The Life and Times of Martin Van Buren: The Correspondence of His Friends, Family and Pupils; Together with Brief Notices, Sketches, and Anecdotes, Illustrative of the Public Career of James Knox Polk, Benjamin F. Butler ... &c
Cooke & Company, 1846 - 308 strani
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Adams Albany American appears appointed Argus Attorney Bank Barker believe bill Buren Butler Calhoun called candidate cause character charter Clay Clinton committee conduct Congress considered Convention course Court Dear Sir democratic dollars doubt election England favor feel friends give given Governor hands honor hope House influence institutions interest Jackson Jesse Hoyt John Judge land legislature letter majority March Marcy matter means measure Michigan millions never nomination notes opinion opposed party passed person political Polk present President principles question reason received removed republican respect Secretary secure Senate sent slave tell Texas thing truly Union United Van Buren views vote Washington whole wish write wrote York Young
Stran 36 - That the triumphing of the wicked is short, and the joy of the hypocrite but for a moment...
Stran 263 - Great Britain is the nation which can do us the most harm of any one, or all on earth; and with her on our side we need not fear the whole world. With her then, we should most sedulously cherish a cordial friendship; and nothing would tend more to knit our affections than to be fighting once more, side by side, in the same cause.
Stran 158 - I care not, fortune, what you me deny : You cannot rob me of free nature's grace ; You cannot shut the windows of the sky, Through which Aurora shows her brightening face ; You cannot bar my constant feet to trace The woods and lawns, by living stream, at eve Let health my nerves and finer fibres brace, And I their toys to the great children leave : Of fancy, reason, virtue, nought can me bereave.
Stran 267 - What a stupendous, what an incomprehensible machine is man! who can endure toil, famine, stripes, imprisonment, and death itself, in vindication of his own liberty, and, the next moment, be deaf to all those motives whose power supported him through his trial, and inflict on his fellow men a bondage, one hour of which is fraught with more misery, than ages of that which he rose in rebellion to oppose.
Stran 286 - That our title to the whole of the territory of Oregon is clear and unquestionable; that no portion of the same ought to be ceded to England or any other power; and that the re-occupation of Oregon and the re-annexation of Texas at the earliest practicable period are great American measures, which this convention recommends to the cordial support of the Democracy of the Union.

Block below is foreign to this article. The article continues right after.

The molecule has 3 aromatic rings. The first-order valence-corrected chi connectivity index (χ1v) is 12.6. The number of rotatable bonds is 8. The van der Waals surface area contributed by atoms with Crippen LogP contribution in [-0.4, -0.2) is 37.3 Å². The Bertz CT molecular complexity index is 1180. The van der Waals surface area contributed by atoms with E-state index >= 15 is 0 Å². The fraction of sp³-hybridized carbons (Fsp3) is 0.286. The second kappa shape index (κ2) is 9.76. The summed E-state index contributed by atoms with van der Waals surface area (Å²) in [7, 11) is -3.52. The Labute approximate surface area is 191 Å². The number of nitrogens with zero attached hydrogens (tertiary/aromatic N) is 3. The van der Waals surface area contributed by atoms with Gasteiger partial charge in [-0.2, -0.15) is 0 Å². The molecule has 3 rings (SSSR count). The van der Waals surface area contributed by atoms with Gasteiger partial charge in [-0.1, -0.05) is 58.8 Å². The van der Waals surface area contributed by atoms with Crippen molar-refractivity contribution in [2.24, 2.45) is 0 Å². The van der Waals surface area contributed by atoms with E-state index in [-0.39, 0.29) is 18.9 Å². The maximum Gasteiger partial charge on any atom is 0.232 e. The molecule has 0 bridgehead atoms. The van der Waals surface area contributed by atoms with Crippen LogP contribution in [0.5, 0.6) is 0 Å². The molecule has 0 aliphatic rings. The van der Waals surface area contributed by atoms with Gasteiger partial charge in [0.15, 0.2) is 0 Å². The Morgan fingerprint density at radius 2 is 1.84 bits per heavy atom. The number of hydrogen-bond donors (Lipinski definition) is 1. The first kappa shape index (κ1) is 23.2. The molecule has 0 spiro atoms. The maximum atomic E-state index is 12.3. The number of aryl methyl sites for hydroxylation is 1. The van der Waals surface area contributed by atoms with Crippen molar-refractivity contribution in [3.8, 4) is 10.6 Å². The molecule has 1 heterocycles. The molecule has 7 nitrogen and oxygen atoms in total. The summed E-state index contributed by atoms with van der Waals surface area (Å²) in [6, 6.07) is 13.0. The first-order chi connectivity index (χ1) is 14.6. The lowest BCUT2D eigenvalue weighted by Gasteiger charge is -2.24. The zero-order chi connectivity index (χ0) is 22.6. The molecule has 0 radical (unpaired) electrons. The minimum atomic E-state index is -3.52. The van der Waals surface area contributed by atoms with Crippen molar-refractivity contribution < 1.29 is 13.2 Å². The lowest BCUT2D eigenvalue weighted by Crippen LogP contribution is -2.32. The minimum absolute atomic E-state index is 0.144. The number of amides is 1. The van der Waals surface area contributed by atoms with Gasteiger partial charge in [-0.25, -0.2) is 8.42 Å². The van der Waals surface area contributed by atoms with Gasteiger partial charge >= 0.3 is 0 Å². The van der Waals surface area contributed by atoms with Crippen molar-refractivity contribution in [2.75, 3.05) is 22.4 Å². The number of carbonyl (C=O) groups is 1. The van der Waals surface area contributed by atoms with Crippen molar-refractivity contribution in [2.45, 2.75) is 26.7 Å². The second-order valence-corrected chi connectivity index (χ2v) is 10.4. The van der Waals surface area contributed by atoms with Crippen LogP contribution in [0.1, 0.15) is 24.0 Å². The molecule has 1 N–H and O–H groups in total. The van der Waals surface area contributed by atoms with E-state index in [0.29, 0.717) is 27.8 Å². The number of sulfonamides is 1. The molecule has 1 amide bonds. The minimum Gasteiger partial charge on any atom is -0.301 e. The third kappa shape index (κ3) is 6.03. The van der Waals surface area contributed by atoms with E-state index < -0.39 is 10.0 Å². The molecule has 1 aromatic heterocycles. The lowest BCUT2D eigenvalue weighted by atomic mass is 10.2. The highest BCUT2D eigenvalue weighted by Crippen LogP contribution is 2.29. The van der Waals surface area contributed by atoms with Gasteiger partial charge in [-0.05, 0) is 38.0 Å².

Stran 267 - The whole commerce between master and slave is a perpetual exercise of the most boisterous passions, the most unremitting despotism on the one part, and degrading submissions on the other.
Stran 286 - Resolved, That our title to the whole of the Territory of Oregon is clear and unquestionable ; that no portion of the same ought to be ceded to England or any other power...
Stran 93 - Vice is undone, if she forgets her birth, And stoops from angels to the dregs of earth ; But 'tis the fall degrades her to a whore ; Let greatness own her, and she's mean no more : Her birth, her beauty, crowds and courts confess, Chaste matrons praise her, and grave bishops bless; In golden chains the willing world she draws, And hers the gospel is, and hers the laws ; Mounts the tribunal, lifts her scarlet head, And sees pale virtue carted in her stead.
Stran 3 - But at the conclusion of a ten years war, how are we recompensed for the death of multitudes and the expense of millions, but by contemplating the sudden glories of paymasters and agents, contractors and commissaries, whose equipages shine like meteors, and whose palaces rise like exhalations?
Stran 271 - European nation should be respected, but it is due alike to our safety and our interests that the efficient protection of our laws should be extended over our whole territoial limits, and that it should be distinctly announced to the world as our settled policy, that no future European colony or dominion shall, with our consent, be planted or established on any part of the North American continent.